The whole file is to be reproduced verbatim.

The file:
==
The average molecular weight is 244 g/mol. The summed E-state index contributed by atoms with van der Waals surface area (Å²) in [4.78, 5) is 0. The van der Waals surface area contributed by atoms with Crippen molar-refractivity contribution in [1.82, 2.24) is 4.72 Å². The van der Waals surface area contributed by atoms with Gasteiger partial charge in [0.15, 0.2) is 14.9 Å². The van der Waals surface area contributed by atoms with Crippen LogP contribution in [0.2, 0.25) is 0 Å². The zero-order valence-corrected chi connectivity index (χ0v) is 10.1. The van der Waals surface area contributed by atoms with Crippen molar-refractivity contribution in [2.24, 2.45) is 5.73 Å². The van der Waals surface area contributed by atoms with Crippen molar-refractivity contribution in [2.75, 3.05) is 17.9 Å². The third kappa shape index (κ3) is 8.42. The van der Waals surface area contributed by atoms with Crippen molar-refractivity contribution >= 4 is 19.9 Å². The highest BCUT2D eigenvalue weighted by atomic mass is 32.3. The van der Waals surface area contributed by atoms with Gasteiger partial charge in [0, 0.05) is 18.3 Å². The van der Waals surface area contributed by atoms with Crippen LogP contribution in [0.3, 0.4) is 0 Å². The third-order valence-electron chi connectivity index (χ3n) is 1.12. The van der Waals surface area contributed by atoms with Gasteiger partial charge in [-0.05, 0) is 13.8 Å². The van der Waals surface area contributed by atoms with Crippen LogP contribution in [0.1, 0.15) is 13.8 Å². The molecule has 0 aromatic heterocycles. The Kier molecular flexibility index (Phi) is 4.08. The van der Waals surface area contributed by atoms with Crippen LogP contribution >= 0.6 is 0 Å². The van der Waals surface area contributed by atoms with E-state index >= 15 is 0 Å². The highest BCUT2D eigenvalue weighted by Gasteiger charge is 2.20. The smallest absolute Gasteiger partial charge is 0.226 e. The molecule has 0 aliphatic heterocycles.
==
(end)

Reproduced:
The average molecular weight is 244 g/mol. The summed E-state index contributed by atoms with van der Waals surface area (Å²) in [4.78, 5) is 0. The van der Waals surface area contributed by atoms with Crippen molar-refractivity contribution in [1.82, 2.24) is 4.72 Å². The van der Waals surface area contributed by atoms with Gasteiger partial charge in [0.15, 0.2) is 14.9 Å². The van der Waals surface area contributed by atoms with Crippen LogP contribution in [0.2, 0.25) is 0 Å². The zero-order valence-corrected chi connectivity index (χ0v) is 10.1. The van der Waals surface area contributed by atoms with Crippen molar-refractivity contribution in [2.24, 2.45) is 5.73 Å². The van der Waals surface area contributed by atoms with Crippen molar-refractivity contribution in [2.75, 3.05) is 17.9 Å². The third kappa shape index (κ3) is 8.42. The van der Waals surface area contributed by atoms with Crippen molar-refractivity contribution >= 4 is 19.9 Å². The highest BCUT2D eigenvalue weighted by atomic mass is 32.3. The van der Waals surface area contributed by atoms with Gasteiger partial charge in [0, 0.05) is 18.3 Å². The van der Waals surface area contributed by atoms with Crippen LogP contribution in [0.3, 0.4) is 0 Å². The third-order valence-electron chi connectivity index (χ3n) is 1.12. The van der Waals surface area contributed by atoms with Gasteiger partial charge in [-0.05, 0) is 13.8 Å². The van der Waals surface area contributed by atoms with Crippen LogP contribution in [0.1, 0.15) is 13.8 Å². The molecule has 0 aromatic heterocycles. The Kier molecular flexibility index (Phi) is 4.08. The van der Waals surface area contributed by atoms with Crippen LogP contribution >= 0.6 is 0 Å². The van der Waals surface area contributed by atoms with E-state index >= 15 is 0 Å². The highest BCUT2D eigenvalue weighted by Gasteiger charge is 2.20. The smallest absolute Gasteiger partial charge is 0.226 e. The molecule has 0 aliphatic heterocycles.